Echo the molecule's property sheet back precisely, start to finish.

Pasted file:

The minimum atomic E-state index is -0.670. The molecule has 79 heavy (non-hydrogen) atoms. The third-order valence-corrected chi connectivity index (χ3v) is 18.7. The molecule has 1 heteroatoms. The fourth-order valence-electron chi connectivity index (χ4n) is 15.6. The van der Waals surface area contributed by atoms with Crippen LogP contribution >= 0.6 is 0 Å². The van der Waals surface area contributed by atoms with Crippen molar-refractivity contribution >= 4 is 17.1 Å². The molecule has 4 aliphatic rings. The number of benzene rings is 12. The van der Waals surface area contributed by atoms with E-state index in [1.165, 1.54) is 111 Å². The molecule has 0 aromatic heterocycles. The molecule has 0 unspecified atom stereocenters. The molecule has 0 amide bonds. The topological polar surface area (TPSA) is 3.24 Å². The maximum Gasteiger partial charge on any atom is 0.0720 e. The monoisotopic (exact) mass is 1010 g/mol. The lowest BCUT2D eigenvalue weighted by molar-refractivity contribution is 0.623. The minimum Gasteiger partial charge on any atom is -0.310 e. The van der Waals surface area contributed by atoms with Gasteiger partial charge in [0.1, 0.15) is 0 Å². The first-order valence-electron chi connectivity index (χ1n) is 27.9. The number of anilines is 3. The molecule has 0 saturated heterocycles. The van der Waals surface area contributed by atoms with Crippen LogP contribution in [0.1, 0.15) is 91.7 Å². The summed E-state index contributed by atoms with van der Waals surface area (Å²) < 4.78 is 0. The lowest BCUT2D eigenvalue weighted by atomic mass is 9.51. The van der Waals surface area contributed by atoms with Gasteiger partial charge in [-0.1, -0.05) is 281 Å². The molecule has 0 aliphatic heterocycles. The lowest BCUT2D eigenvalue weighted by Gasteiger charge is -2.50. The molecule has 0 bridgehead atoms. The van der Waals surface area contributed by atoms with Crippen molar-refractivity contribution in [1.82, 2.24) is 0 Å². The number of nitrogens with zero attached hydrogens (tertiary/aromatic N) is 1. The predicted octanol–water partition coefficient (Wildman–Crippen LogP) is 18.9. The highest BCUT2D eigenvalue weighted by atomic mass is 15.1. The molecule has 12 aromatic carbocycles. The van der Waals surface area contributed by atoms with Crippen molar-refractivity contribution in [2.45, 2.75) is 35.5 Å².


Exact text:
The minimum atomic E-state index is -0.670. The molecule has 79 heavy (non-hydrogen) atoms. The third-order valence-corrected chi connectivity index (χ3v) is 18.7. The molecule has 1 heteroatoms. The fourth-order valence-electron chi connectivity index (χ4n) is 15.6. The van der Waals surface area contributed by atoms with Crippen LogP contribution >= 0.6 is 0 Å². The van der Waals surface area contributed by atoms with Crippen molar-refractivity contribution >= 4 is 17.1 Å². The molecule has 4 aliphatic rings. The number of benzene rings is 12. The van der Waals surface area contributed by atoms with E-state index in [1.165, 1.54) is 111 Å². The molecule has 0 aromatic heterocycles. The molecule has 0 unspecified atom stereocenters. The molecule has 0 amide bonds. The topological polar surface area (TPSA) is 3.24 Å². The maximum Gasteiger partial charge on any atom is 0.0720 e. The monoisotopic (exact) mass is 1010 g/mol. The lowest BCUT2D eigenvalue weighted by molar-refractivity contribution is 0.623. The minimum Gasteiger partial charge on any atom is -0.310 e. The van der Waals surface area contributed by atoms with Gasteiger partial charge in [0.1, 0.15) is 0 Å². The first-order valence-electron chi connectivity index (χ1n) is 27.9. The number of anilines is 3. The molecule has 0 saturated heterocycles. The van der Waals surface area contributed by atoms with Crippen LogP contribution in [0.1, 0.15) is 91.7 Å². The summed E-state index contributed by atoms with van der Waals surface area (Å²) < 4.78 is 0. The lowest BCUT2D eigenvalue weighted by atomic mass is 9.51. The van der Waals surface area contributed by atoms with Gasteiger partial charge in [-0.1, -0.05) is 281 Å². The molecule has 0 aliphatic heterocycles. The lowest BCUT2D eigenvalue weighted by Gasteiger charge is -2.50. The molecule has 0 bridgehead atoms. The van der Waals surface area contributed by atoms with Crippen molar-refractivity contribution in [1.82, 2.24) is 0 Å². The number of nitrogens with zero attached hydrogens (tertiary/aromatic N) is 1. The predicted octanol–water partition coefficient (Wildman–Crippen LogP) is 18.9. The highest BCUT2D eigenvalue weighted by atomic mass is 15.1. The molecule has 12 aromatic carbocycles. The van der Waals surface area contributed by atoms with Crippen molar-refractivity contribution in [2.45, 2.75) is 35.5 Å².